Join Lonzell Watson for an in-depth discussion in this video Using the exercise files, part of Final Cut Express 4 Essential Training.
If you are a premium member to lynda.com's Online Training Library or have…bought this disk for this particular title, then you have access to the project…files that enable you to participate in the exercises.…After you copy the Exercise Files to your desktop, you will notice that they…consist of folders representing each chapter and a Media folder at the bottom.…The chapter folders are where you will find the stage Final Cut Express project…files that you will be prompted to open as you watch the training.…The Media folder is where all of the audio and video pertaining to the lessons…files are housed. All of the Final Cut Express project files in the chapter's…folder will reference the Media files as they are opened. You won't need to…access the Media folder except when prompted to import a still photo or a…project from another application. It's important that you keep all of these…folders together in the same Exercise Files folder so that the projects launch properly.…
If you are a monthly or annual subscriber to lynda.com, then you don't have…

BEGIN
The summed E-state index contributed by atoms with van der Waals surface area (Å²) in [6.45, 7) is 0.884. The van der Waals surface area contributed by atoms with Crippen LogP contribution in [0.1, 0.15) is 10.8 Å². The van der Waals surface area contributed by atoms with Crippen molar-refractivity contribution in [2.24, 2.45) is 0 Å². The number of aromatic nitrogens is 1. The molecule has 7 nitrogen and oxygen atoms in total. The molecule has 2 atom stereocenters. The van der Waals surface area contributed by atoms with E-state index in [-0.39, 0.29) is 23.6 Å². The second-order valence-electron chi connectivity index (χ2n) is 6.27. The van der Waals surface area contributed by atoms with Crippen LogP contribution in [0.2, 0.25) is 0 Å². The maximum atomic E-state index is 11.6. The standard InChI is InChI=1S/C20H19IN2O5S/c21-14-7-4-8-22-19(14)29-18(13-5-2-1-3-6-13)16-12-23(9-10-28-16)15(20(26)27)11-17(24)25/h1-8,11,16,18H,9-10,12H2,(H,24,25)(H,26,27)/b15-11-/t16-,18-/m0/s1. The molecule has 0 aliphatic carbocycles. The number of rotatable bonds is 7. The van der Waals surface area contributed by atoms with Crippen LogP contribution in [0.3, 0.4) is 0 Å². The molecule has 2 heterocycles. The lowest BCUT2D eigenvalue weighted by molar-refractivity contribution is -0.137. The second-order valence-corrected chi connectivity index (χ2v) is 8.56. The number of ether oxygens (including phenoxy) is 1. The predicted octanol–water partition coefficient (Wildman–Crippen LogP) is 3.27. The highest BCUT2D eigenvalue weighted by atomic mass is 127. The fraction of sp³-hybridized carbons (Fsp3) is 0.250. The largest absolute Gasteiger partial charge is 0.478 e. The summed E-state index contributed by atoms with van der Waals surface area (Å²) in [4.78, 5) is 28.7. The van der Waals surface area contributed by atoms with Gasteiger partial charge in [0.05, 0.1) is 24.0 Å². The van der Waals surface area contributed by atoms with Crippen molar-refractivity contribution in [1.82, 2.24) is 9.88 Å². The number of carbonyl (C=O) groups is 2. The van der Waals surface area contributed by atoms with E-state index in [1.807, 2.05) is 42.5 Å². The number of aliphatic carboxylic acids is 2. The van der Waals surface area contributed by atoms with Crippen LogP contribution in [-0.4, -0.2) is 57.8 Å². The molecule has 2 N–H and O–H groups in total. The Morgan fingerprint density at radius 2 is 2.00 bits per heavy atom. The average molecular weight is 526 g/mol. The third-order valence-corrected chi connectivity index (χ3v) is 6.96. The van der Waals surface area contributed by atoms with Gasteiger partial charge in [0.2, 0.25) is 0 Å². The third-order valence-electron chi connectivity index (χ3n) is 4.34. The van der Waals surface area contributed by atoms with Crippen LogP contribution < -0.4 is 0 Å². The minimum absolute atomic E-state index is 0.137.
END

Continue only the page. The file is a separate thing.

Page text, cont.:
- Adjusting the workspace and preferences for any video creator
- Bringing content in from outside sources, including tape, photos, and iMovie '08 projects
- Creating a story through storyboarding, editing with audio cues, and setting transitions
- Understanding the difference between Final Cut Express and Final Cut Pro
- Using LiveType 2 to create engaging titles and credit rolls
- Performing background replacements with chroma keying
- Creating effects with FX plug-ins
Skill Level Beginner
Q: After changing the Mac OS X Expose keys to dashes as instructed in the tutorial, the Expose keys -F9, F10, and F11- retain their Expose functions and override the Final Cut keyboard shortcuts. Why have the keys kept their original functions?
A: After setting the Expose Settings to dashes, go into the Mac OS X System Preferences and choose Keyboard. Once there, click on the Keyboard tab, then click to check the box "Use all F1, F2, etc. keys as standard function keys.” This should release F9, F10, and F11 from their Expose functions and allow them to be uses as editing keys in Final Cut.
Final Cut Pro 7 Essential Trainingwith Abba Shapiro6h 24m Beginner
Final Cut Pro 6 Essential Effectswith Larry Jordan9h 7m Intermediate
1. Getting Started with Final Cut Express
2. Understanding the Interface
3. Importing Footage
4. Putting the Story Together
5. Fine-Tuning the Edits
6. Editing the Audio
7. Adding Video Transitions
Adjusting video transitions5m 27s
8. Correcting Color
9. Creating Effects
10. Adding Titles
11. Delivering the Story
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